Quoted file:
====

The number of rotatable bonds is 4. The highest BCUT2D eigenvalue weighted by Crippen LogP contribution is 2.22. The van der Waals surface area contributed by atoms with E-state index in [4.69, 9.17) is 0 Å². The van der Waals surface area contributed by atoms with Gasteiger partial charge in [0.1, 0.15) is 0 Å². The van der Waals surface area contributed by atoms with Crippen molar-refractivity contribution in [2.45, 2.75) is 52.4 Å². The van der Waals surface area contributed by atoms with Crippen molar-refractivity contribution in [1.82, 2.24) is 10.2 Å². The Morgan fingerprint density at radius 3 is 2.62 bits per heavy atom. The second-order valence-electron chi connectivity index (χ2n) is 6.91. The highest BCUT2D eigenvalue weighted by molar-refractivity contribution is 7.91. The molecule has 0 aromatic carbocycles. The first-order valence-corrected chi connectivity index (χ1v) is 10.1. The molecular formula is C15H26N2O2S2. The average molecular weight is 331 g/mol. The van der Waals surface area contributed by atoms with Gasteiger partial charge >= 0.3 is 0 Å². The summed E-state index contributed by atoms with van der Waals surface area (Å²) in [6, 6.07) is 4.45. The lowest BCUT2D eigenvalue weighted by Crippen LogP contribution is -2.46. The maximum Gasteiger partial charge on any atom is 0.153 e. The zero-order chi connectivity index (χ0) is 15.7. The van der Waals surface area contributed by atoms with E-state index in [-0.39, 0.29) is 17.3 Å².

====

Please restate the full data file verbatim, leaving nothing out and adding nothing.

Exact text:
The number of rotatable bonds is 4. The highest BCUT2D eigenvalue weighted by Crippen LogP contribution is 2.22. The van der Waals surface area contributed by atoms with E-state index in [4.69, 9.17) is 0 Å². The van der Waals surface area contributed by atoms with Gasteiger partial charge in [0.1, 0.15) is 0 Å². The van der Waals surface area contributed by atoms with Crippen molar-refractivity contribution in [2.45, 2.75) is 52.4 Å². The van der Waals surface area contributed by atoms with Crippen molar-refractivity contribution in [1.82, 2.24) is 10.2 Å². The Morgan fingerprint density at radius 3 is 2.62 bits per heavy atom. The second-order valence-electron chi connectivity index (χ2n) is 6.91. The highest BCUT2D eigenvalue weighted by molar-refractivity contribution is 7.91. The molecule has 0 aromatic carbocycles. The first-order valence-corrected chi connectivity index (χ1v) is 10.1. The molecular formula is C15H26N2O2S2. The average molecular weight is 331 g/mol. The van der Waals surface area contributed by atoms with Gasteiger partial charge >= 0.3 is 0 Å². The summed E-state index contributed by atoms with van der Waals surface area (Å²) in [6, 6.07) is 4.45. The lowest BCUT2D eigenvalue weighted by Crippen LogP contribution is -2.46. The maximum Gasteiger partial charge on any atom is 0.153 e. The zero-order chi connectivity index (χ0) is 15.7. The van der Waals surface area contributed by atoms with E-state index in [-0.39, 0.29) is 17.3 Å².